About this Book
During his last weeks in high school, Lorne finds his camera is no longer a shield but an insturment forcing him to focus on the events that seem to be racing out of control in his small Newfoundland town.
Lorne suddenly finds himself the leader of a school strike and, while exploring his roots during a class project, he uncovers a disturbing secret about his family. His passionate feelings for his girlfriend Elaine threaten them both. And uncharacteristic wild times with his best friend Trevor have Lorne wishing things would just slow down and let him think.
Finally, even amid this whirlwind of activity and emotion, Lorne finds himself in the history and people that nurtured him.
He started to picture himself as a son in that family. He stopped after a few seconds. Had he had a more powerful telescopic lens for his camera, he would have taken a photograph.
His sights shifted to the fish plant. Perhaps he would end up there like his father used to warn him. Working part of the year, drawing unemployment during the rest. Or Alberta. He had relatives living there now he could stay with. At least he would get to see a bit of the country. Maybe go to university like everyone expected, maybe not. That was no guarantee of a job anymore, especially with an arts degree when you were sure you didn't want to be a teacher. Train for a job with one of the oil rigs off the coast? After the Ocean Ranger disaster, he would never even mention that possibility to his mother. In any case, just two more months and he would be through, finished with high school. And in four more months he would he eighteen.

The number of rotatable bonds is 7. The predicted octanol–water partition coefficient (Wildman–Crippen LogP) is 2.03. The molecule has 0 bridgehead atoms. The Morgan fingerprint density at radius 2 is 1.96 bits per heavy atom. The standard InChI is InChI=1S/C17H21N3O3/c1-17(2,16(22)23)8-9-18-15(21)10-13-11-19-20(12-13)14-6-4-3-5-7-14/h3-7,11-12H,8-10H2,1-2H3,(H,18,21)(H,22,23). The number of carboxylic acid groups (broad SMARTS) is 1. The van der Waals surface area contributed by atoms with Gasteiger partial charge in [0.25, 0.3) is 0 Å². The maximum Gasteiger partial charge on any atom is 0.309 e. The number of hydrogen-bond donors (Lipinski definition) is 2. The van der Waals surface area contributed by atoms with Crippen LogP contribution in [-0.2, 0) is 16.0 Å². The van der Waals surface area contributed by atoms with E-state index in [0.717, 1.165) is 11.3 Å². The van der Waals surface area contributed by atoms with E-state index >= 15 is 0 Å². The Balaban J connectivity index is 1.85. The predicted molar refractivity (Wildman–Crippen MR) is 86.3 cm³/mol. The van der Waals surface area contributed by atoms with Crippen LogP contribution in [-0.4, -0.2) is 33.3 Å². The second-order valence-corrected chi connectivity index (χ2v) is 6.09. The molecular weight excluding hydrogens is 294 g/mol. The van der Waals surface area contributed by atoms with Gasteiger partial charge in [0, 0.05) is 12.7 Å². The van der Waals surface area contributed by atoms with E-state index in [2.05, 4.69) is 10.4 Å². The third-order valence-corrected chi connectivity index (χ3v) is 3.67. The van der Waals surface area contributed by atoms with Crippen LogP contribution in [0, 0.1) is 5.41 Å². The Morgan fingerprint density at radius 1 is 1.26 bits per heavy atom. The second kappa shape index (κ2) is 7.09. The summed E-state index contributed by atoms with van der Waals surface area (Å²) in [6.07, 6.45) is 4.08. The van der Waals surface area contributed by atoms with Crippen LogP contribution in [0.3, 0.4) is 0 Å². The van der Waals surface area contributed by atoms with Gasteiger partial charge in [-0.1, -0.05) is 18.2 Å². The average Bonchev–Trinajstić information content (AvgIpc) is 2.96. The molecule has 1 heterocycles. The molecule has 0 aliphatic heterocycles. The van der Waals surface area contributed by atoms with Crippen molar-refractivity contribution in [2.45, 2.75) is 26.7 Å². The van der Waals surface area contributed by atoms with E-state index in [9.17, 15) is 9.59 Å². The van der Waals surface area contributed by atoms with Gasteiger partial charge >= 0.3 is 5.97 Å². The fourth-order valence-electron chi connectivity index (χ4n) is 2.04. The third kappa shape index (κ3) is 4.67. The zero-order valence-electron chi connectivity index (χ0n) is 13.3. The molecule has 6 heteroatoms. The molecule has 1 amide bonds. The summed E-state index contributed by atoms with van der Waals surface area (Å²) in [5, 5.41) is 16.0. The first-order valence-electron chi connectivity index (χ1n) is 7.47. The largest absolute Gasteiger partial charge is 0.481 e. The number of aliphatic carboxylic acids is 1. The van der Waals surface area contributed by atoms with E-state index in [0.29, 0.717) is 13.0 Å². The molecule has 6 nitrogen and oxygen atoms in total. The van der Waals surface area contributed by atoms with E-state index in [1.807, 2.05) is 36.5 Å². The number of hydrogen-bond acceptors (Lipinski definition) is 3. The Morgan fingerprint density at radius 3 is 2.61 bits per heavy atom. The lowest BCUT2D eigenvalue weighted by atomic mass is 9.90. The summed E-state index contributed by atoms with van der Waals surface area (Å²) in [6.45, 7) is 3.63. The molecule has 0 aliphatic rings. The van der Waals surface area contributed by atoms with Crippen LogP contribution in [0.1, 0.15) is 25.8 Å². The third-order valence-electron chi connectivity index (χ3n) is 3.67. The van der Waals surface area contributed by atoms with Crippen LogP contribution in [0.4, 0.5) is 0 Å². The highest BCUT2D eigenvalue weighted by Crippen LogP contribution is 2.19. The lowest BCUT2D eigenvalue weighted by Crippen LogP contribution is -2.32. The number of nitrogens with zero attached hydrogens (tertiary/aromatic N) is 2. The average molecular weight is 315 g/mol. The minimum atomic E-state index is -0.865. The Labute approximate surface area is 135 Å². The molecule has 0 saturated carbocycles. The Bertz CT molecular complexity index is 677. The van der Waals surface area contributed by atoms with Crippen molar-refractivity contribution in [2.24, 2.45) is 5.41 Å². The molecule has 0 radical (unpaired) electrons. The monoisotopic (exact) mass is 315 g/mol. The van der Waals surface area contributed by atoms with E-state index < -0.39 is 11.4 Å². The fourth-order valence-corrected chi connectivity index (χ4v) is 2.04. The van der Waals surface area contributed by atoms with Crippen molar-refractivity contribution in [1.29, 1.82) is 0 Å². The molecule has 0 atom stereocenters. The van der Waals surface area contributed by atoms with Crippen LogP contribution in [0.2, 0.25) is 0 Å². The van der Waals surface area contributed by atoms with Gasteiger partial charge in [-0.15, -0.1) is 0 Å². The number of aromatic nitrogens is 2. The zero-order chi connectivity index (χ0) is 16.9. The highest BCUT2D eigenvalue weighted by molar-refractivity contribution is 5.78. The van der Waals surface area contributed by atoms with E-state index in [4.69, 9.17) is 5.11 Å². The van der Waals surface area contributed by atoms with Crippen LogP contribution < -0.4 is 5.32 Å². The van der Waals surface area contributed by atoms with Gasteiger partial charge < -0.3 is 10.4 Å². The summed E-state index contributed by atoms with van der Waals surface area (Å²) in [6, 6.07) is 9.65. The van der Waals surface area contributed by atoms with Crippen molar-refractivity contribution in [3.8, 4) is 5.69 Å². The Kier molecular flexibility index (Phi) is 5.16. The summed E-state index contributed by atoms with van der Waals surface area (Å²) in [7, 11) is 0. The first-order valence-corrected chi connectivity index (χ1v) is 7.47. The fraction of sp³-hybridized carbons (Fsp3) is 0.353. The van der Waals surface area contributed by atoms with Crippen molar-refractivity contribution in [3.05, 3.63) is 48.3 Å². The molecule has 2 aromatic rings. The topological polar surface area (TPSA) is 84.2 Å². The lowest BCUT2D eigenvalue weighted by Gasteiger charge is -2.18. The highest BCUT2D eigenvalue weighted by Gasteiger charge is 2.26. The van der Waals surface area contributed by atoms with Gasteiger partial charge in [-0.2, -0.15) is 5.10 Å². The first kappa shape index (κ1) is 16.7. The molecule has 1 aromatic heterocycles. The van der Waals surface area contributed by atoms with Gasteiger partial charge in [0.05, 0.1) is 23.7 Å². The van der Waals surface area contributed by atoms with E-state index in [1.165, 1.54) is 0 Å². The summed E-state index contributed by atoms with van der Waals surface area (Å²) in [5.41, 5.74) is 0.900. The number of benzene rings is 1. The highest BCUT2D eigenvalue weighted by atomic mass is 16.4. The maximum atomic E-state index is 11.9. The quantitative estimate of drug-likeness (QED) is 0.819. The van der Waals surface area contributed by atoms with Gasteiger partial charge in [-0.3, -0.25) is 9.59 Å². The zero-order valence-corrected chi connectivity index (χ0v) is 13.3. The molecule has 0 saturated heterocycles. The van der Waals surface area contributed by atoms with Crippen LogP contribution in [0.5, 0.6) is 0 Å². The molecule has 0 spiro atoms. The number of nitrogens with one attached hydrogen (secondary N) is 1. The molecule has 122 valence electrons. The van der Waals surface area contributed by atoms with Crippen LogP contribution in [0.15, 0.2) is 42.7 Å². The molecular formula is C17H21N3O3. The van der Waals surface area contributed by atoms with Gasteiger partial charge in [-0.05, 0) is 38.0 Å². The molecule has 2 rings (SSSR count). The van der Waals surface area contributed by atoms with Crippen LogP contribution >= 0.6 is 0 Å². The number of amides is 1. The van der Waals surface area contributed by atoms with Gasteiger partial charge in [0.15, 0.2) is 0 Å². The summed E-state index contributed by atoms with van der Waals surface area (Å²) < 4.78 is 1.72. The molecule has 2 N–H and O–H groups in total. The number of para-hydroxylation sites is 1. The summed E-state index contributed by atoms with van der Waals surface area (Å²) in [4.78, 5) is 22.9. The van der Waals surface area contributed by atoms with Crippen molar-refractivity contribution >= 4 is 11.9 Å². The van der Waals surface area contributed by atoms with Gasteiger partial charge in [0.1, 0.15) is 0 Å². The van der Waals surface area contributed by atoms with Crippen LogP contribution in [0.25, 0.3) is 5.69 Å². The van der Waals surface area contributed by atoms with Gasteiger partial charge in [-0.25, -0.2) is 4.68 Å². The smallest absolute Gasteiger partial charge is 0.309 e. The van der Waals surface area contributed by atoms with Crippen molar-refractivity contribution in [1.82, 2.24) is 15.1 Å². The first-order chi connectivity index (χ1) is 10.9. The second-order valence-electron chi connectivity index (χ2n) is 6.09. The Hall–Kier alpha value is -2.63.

He drew back from the lookout and stood up in the wind. It whipped his hair in all directions. He unzippered his coat and spread it open like he used to do on Mercer's Bank when he was younger. He leaned forward, a human sail. Atop his world, he concluded; bloody dramatic.
Later, just before he left to go down, he made his way back to the edge. This time it was his camera that he held in his hands. It would definitely make a perfect opening shot for the history project - the sun low, the light he liked best. He held the camera in such a way as to avoid irritating the cut on his hand. He framed the scene and with certain purpose depressed the shutter.
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